Interrupt & communication

Hello All,

I'm working on a home automation project. Several Arduino's will function as gateway to a "SCADA" like system called Domoticz.

In short, I have the Arduino collecting data from several sensors like DHT22, Serial P1 data, Push-buttons, Hall sensor flow-meter etc. Also relay outputs will be used. Data is send/received from the Arduino to/from Domoticz with the W5100 shield.

I'm using the interrupts on some digital input pins (PORTD) for buttons and if possible the hall flow meter.

My question is, what happens when a message is send/received by the Ethernet shield or serial rs232 bus, and there is an interrupt caused by a push-button or flow-meter?

Is the communication disrupted?

For example when the flow-meter generates several pulses/s would this break the Ethernet comms? I don't mind missing some of the flow-meter pulses.

I'm using the interrupts on some digital input pins (PORTD) for buttons

Why? Why does pushing a button demand IMMEDIATE attention? Surely, noticing that a switch was pressed a few milliseconds later would be soon enough.

and if possible the hall flow meter.

That makes sense, since the hall effect sensor wont keep the pin HIGH (or LOW, depending on wiring) until you get around to reading it.

My question is, what happens when a message is send/received by the Ethernet shield or serial rs232 bus, and there is an interrupt caused by a push-button or flow-meter?

Serial data is already interrupt driven, and, as you've yet to observe a problem, that means that the interrupts do not interfere with other code, because they are very fast.

Any interrupt service routine you write must be very fast, too.

For example when the flow-meter generates several pulses/s would this break the Ethernet comms?

Interrupt, yes. Break, no.

I don't mind missing some of the flow-meter pulses.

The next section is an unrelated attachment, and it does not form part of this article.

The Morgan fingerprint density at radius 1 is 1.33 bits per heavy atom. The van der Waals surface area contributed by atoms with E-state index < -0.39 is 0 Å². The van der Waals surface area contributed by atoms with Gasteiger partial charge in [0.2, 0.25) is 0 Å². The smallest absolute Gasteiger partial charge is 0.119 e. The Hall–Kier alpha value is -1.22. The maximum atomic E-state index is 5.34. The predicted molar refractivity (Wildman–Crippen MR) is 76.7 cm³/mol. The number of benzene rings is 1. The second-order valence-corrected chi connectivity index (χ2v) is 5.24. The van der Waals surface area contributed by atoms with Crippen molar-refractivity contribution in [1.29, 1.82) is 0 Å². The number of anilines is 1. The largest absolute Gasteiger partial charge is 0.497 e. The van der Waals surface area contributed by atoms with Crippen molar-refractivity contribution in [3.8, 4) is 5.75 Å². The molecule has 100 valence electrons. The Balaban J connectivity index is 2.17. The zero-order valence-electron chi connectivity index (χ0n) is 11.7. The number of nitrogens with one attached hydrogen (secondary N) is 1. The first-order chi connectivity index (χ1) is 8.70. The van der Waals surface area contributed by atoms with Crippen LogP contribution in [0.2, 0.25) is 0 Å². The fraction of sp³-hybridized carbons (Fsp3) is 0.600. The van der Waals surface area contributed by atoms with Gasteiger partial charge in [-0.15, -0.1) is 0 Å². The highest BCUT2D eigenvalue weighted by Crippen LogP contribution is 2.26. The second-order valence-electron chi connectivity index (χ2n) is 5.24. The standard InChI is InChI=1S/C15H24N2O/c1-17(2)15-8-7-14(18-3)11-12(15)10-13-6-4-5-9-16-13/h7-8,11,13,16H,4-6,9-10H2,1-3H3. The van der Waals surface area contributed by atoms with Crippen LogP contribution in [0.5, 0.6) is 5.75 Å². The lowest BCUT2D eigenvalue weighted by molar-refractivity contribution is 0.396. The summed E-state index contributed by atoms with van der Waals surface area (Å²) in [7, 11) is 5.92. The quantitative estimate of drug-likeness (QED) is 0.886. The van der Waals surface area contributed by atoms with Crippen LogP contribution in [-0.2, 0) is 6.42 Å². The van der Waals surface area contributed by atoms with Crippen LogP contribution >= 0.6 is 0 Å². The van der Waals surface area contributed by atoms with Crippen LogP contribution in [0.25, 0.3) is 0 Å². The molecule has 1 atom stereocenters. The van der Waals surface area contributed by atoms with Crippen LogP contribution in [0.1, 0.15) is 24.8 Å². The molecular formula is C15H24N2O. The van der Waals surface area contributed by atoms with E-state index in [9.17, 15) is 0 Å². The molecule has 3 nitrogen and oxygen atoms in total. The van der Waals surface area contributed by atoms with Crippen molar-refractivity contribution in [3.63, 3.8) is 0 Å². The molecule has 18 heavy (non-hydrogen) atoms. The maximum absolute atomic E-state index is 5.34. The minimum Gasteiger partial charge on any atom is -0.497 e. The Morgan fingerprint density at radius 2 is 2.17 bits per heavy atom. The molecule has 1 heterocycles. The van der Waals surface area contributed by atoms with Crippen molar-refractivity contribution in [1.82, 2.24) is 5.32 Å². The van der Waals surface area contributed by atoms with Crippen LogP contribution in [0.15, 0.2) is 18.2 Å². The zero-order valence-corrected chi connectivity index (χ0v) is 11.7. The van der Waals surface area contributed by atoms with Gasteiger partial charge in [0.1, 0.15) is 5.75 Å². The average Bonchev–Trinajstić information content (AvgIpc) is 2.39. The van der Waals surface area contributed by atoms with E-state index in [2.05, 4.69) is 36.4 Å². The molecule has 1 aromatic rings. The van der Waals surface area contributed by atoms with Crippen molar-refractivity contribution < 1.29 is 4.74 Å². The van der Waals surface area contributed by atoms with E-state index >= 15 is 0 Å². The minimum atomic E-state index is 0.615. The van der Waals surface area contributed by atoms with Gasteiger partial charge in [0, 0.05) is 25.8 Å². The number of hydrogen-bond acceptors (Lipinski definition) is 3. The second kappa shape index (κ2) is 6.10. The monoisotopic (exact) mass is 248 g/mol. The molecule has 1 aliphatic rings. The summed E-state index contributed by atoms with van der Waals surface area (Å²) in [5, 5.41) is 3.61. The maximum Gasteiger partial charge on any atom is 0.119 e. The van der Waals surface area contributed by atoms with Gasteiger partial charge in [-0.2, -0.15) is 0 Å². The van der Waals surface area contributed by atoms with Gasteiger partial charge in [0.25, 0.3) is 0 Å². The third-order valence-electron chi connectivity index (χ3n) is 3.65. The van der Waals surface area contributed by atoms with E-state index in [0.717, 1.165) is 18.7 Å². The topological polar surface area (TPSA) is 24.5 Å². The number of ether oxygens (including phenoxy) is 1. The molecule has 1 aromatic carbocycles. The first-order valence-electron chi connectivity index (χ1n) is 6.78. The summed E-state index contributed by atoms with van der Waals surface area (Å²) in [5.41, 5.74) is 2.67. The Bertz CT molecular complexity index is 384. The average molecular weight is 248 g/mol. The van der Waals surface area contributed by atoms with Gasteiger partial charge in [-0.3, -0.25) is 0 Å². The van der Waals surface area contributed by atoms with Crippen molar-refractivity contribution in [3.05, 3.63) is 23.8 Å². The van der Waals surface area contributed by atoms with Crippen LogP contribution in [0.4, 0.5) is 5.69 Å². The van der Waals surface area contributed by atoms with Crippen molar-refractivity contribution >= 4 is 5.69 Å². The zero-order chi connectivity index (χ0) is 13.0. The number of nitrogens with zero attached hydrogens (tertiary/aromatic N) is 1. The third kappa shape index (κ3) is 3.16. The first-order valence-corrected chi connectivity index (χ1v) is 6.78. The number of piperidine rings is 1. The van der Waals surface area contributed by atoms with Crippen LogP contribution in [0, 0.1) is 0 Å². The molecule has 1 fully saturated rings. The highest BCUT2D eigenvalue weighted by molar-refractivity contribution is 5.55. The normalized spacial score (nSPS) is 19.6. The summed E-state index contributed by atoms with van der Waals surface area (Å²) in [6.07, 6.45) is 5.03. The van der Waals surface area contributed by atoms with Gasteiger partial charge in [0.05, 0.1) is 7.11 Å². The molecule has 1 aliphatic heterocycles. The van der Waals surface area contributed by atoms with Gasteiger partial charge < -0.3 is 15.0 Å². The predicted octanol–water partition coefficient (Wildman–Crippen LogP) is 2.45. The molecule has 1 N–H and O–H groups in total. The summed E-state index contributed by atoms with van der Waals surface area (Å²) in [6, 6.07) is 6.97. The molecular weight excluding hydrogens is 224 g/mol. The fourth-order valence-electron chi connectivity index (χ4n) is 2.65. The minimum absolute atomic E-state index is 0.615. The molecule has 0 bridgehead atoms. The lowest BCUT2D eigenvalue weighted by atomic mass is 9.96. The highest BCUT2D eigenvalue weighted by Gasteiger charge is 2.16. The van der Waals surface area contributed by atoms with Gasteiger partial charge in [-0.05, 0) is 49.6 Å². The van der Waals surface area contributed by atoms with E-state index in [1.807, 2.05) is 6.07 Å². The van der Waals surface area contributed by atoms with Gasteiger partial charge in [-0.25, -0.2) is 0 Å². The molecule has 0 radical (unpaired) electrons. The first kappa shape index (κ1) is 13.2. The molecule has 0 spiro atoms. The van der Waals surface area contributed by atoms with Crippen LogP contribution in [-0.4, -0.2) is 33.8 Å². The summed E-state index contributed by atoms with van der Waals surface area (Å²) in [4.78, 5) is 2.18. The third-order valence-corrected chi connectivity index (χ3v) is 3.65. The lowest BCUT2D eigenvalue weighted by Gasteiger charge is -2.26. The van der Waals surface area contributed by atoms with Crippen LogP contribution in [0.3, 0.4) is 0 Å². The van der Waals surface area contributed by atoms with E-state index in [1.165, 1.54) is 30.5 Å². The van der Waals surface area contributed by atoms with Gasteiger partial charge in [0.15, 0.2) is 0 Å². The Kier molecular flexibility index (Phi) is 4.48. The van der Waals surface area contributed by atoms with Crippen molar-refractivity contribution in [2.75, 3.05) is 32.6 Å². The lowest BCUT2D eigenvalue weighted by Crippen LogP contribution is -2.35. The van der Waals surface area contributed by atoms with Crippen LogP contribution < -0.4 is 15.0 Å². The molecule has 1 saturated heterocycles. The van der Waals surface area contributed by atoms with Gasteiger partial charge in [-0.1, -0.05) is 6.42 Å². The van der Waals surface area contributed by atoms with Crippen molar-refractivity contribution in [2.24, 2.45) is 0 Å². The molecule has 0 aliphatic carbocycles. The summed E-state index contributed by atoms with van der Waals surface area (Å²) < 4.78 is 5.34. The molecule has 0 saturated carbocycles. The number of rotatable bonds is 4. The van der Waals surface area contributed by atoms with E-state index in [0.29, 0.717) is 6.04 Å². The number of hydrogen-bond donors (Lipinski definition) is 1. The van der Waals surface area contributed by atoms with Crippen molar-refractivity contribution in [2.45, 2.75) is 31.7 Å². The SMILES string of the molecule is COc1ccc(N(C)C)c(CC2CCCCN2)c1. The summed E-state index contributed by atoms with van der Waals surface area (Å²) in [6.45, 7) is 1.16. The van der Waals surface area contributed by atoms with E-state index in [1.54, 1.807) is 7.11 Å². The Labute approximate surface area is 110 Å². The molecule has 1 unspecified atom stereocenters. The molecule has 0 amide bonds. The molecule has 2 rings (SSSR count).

Then, why are you bothering to read any of them? You should mind.

Thanks for the response. It somehow seems better to just react on a button push, than to make sure the other code finishes on time to reacts in a timely matter. Unless you use delays of course this happens lightning fast but if nothing changes on the input, why bother scanning it.

The reason I was asking this, I experienced some weird issues on the Ethernetshield. I had a server listening on a port, waiting for commands. Also a client was configured on another port. For some reason pushing the buttons sometimes crashed the listening server. The client continued working.

Once I disabled the interrupt while handling incoming client commands and enabling afterwards the problem disappeared.

So when connecting the flowmeter, which can generate a lot of pulses, it seems a good idea to disable the interrupts while the shield communicates and/or handling the incoming data routine.

RFMuser: . So when connecting the flowmeter, which can generate a lot of pulses, it seems a good idea to disable the interrupts while the shield communicates and/or handling the incoming data routine.

The idea is to make the interrupts fast, just count the pulses and return. Don't do any floating point or calls to libraries if you can possibly avoid it. Then just do any other processing that you need with those counted pulses in the main loop. Small interrupt routines like that can do their thing and return in as little as several microseconds.

As long as your main loop executes around 8 or more times per second (which it will if it's under 2 million cpu cycles) then you shouldn't miss any user input from polled switches.

A typical packet-based comms chip, whether ethernet or radio, will typically have on-chip buffers that are filled/emptied via SPI to/from the microcontroller, and at whatever rate the microcontroller wants. Typically all the timing sensitive stuff is fully autonomous on the comms chip, maybe it interrupts the MCU on receiving a packet or on completion of sending a packet.

Interrupts don't interfere with the hardware SPI. If you were to use software SPI it probably wouldn't matter either as SPI is explicitly-clocked - there is only a maximum rate, not a minimum.